As an American from a small midwest town, I grew up thinking of race, literally, as Black and white. Then I grew up and saw a lot more of life, and the world, and discovered that (a) What we consider races is a infinite variety of shapes, sizes, traditions, attitudes, habits, fallacies, languages, accents, and genetic nuances and (b) "race" doesn't even exist as a scientific concept, and (c) "everyone knows" what we mean when we discuss race and (d) racism exists, not just white against nonwhite, but various nonwhite against others "not-themselves", even is "race" does not exist and (e) even if race is not a biological concept, there are genetic markers and genetic propensities and (f) even if race is not a biological concept, there are social and political ramifications.
So how, in this jambalaya of concepts, realities, and fallacies, do we make sense of the concept of race (and ethnicity)? To discount "race" as a "social construct" that has no bearing in reality, would dishonor the people who view themselves as communities and cultures among others, and who have suffered, endured and surmounted racist discrimination. Even if "race" isn't real, the philosophies and effects of racism are real. So are the traditions and communities that exist for racial and ethnic groups.
With that in mind, this thread will link to and comment on readings regarding the concept of race and ethnicity. While I prefer to view these concepts solely as ethnicity, and variations in the spectrum of human expression, cultures around the world continue to reference the term "race" so that term is used here as well.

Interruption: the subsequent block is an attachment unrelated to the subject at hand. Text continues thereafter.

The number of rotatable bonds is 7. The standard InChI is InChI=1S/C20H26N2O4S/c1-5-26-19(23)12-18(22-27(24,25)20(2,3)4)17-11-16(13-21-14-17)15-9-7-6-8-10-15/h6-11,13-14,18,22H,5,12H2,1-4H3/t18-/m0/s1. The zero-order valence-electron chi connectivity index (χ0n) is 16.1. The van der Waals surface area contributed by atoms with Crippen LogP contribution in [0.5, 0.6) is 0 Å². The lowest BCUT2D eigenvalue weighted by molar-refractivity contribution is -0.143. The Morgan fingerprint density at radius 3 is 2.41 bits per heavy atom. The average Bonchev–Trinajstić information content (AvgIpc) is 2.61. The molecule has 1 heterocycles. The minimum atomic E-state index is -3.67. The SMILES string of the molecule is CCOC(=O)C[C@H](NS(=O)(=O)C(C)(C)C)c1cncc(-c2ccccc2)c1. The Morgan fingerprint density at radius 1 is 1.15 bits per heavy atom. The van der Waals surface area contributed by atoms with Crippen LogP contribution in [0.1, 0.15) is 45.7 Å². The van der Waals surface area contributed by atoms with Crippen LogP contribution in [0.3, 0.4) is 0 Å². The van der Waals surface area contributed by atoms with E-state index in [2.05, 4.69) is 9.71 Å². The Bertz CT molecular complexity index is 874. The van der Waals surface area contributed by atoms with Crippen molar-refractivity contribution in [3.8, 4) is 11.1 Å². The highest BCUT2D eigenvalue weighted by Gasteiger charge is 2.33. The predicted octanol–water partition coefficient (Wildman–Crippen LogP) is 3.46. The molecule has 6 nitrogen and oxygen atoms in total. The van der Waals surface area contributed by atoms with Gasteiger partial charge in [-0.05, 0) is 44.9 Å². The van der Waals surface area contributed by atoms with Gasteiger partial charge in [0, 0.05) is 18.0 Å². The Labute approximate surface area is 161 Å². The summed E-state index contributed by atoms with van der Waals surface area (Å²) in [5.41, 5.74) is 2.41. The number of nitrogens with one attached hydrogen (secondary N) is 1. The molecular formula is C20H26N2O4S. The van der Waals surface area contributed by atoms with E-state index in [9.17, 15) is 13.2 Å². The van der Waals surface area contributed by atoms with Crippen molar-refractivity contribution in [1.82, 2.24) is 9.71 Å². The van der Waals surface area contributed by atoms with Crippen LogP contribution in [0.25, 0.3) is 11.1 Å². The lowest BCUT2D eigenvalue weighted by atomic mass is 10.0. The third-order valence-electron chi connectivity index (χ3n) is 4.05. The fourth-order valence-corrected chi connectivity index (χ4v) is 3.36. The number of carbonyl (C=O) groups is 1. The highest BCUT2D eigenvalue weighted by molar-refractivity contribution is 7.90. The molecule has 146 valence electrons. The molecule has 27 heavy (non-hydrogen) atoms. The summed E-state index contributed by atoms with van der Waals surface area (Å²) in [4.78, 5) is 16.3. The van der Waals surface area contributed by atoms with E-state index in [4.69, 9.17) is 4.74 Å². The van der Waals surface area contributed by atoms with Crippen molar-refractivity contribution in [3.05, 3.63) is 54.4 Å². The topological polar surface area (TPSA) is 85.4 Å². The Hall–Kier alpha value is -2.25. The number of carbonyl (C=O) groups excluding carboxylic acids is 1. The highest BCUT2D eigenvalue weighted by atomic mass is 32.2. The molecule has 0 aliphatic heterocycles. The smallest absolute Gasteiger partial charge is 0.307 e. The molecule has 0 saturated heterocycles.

Wikipedia article, Race (classification of humans) Race is a classification system used to categorize humans into large and distinct populations or groups by heritable phenotypic characteristics, geographic ancestry, physical appearance, and ethnicity.
from the article...
While race is understood to be a social construct by many, most scholars agree that race has real, material effects in housing discrimination, in the legal process, in policing practices, in education, etc. Omi and Winant’s theories of racial formation describe how “race is a concept which signifies and symbolizes social conflicts and interests by referring to different types of human bodies.”
The article goes on to discuss the historic definition of races.
The word "race" was originally used to refer to any nations or ethnic groups. Marco Polo in his 13th-century travels, for example, describes the Persian race—the current concept of "race" dates back only to the 17th century
The article goes into a great deal of detail describing many ways of looking at race as a classification system. Ultimately, I don't see that any have any meaning. They all fail. Ethnicity, yes, but even that is difficult to define. Even so, racism and ethnocentrism continue. Makes me think the people who use racism as a political or social tool are not only evil and obnoxious, they are also not very bright.
My intent here is to discuss the concept of race as it relates to personal identity, community, religious dogma, and other concepts.